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California

Atmospheric rivers cause $1 billion in damage a year, study shows, and are getting worse

Atmospheric river damage in Lake Elsinore in February 2019
A man peers beyond the porch of his home, which was undermined by floodwater in February 2019 in Lake Elsinore’s Leach Canyon.
(Allen J. Schaben / Los Angeles Times)

As back-to-back atmospheric rivers have made umbrellas a necessity across the state — and with more rain on the way in California this weekend — a new study reveals the connection between the weather phenomenon and the economic effects of localized flooding.

Atmospheric rivers, the storms that carry moisture from the tropics to the mid-latitude regions, have long been linked to the ecological impacts they have on a region. But when the storm passes, what’s left in its wake?

In a study published Wednesday in Science Advances, researchers found that from 1978 to 2017, atmospheric rivers accounted for $42.6 billion in flood damage in 11 Western states — 84% of the estimated total water-related damage of $50.8 billion. That’s roughly $1.1 billion in damage done by atmospheric rivers every year.

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“Research has shown that these storms are going to become more intense over the coming decades,” said Tom Corringham, one of the authors of the study by the Scripps Institution of Oceanography at UC San Diego and the U.S. Army Corps of Engineers.

Atmospheric rivers are a concentrated line of water vapor in the middle and lower atmospheric levels. The continuous stream of moisture pushes across the ocean until it encounters an obstacle, such as the coastal ranges of the West, which then causes the atmospheric river to unleash its load of moisture.

Some atmospheric rivers are weak and produce beneficial rain, helping vanquish devastating droughts.

In 2016, a series of larger atmospheric rivers helped ease California’s epic drought by producing record rain and snow in the northern part of the state.

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Just a few atmospheric river events can provide West Coast states such as California with a third to half of their annual precipitation, increasing snowpack levels and filling basins. A strong atmospheric river can carry 7½ to 15 times the average flow of liquid water at the mouth of the Mississippi River. In fact, Corringham says he’s working on a new study examining the benefits of the moisture-rich storms as they replenish water supplies.

But larger, more destructive atmospheric rivers can cause extreme rainfall, floods and mudslides.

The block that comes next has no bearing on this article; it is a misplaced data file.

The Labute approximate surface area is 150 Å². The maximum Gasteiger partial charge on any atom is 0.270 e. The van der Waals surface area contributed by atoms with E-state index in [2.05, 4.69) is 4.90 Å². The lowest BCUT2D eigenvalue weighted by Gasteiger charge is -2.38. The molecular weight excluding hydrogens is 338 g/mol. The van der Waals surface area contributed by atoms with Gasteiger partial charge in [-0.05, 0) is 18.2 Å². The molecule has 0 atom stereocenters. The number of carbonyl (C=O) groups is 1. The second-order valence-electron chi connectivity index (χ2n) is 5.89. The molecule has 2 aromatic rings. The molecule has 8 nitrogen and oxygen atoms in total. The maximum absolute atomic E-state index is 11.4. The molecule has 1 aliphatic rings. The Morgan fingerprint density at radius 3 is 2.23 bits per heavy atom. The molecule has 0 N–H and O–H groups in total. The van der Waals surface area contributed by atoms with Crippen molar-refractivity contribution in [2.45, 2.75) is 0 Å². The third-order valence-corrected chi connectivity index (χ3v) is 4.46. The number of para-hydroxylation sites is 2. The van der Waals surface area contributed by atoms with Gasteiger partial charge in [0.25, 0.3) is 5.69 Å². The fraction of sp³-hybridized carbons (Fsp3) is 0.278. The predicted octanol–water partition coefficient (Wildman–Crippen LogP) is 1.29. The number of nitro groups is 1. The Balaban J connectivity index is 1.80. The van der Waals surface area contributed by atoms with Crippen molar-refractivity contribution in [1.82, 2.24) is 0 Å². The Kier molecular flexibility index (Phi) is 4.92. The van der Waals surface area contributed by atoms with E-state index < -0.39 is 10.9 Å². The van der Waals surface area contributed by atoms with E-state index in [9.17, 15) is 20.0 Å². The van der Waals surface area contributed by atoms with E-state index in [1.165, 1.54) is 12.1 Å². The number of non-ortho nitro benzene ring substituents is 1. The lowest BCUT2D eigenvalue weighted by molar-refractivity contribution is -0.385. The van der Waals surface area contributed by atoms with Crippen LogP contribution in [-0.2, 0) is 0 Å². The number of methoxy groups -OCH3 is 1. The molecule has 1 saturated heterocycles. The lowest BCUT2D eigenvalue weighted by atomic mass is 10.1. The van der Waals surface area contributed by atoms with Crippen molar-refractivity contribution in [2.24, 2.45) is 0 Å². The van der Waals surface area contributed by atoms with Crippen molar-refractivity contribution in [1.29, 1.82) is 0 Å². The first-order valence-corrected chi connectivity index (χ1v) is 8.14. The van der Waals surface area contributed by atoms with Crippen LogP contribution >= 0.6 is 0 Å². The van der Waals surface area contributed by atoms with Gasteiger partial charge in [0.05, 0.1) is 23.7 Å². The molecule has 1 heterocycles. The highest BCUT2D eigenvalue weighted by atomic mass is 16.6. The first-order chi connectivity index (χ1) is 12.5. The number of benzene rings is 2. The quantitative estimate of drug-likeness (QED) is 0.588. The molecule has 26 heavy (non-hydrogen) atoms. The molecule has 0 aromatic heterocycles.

Map of precipitable water during an atmospheric river
Total precipitable water from satellite imagery during an early April 2019 atmospheric river.
(CW3E at UCSD, images by CIMSS / University of Wisconsin)

On average, 30% to 50% of the West Coast’s annual precipitation comes from a few atmospheric rivers each year. And the new data conclude that 99% of all flood damage in the Western coastal states of California, Oregon and Washington was caused by atmospheric rivers.

Atmospheric rivers, a term that has superseded the oft-used “pineapple express,” have accounted for at least $19.2 billion in damage across California — more than any other state examined during the study period. Researchers found that Sonoma County was hit hardest by the weather phenomenon, racking up $5.2 billion in destruction.

Two major atmospheric events in Northern California played a significant role in the state’s water costs: the seven-day flooding of the Russian River at Guerneville in 1995 and a 2017 event that damaged the emergency spillways of the Oroville Dam in Northern California, prompting evacuations for more than 180,000 residents. Both events caused over $1 billion in damage.

The study shows a small number of “extreme” atmospheric rivers — just 13 in 40 years — was responsible for a significant amount of flood damage in the 11 states.

Last season’s unusually cold and wet winter brought epic snow and serious flooding in Northern California, as dozens of atmospheric rivers pounded the state early in 2019.

Water rushes through a burned-out tributary on its way to Lake Mendocino
Water rushes through a burned-out tributary on its way to Lake Mendocino in February 2019.
(Center for Western Weather and Water Extremes; UC San Diego)
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Infrastructure also factors into the cost of the damage, research shows. Areas near coastlines and rivers proved most vulnerable to significant flooding.

Heavy rains can cause extensive damage to roadways, often forcing closures as the asphalt gives way. Road repairs in the San Jacinto and San Bernardino mountains after several moisture-packed atmospheric rivers pounded the area in February were estimated to cost at least $14 million.

“There isn’t much evidence that people are moving to safer areas after their homes are damaged,” Corringham said. “Generally people rebuild in a place which leaves them at risk in future flooding.”

The Congressional Budget Office reports that damage from hurricane winds and storm-related flooding costs $54 billion annually. But Corringham said, unlike the tallies associated with hurricanes and tornadoes, there is no systemic accounting of the damage caused by atmospheric rivers, although strides have been made in the past decade.

As the climate warms, extreme atmospheric rivers will become more intense, researchers found. Modest increases in a storm’s intensity can result in significant monetary damage. Without stabilizing the global climate system, it’s not just the land that will be at risk, Corringham said.

“It’s one of the many ways in which the economy will be affected by climate change.”

Times staff writer Paul Duginski contributed to this report.


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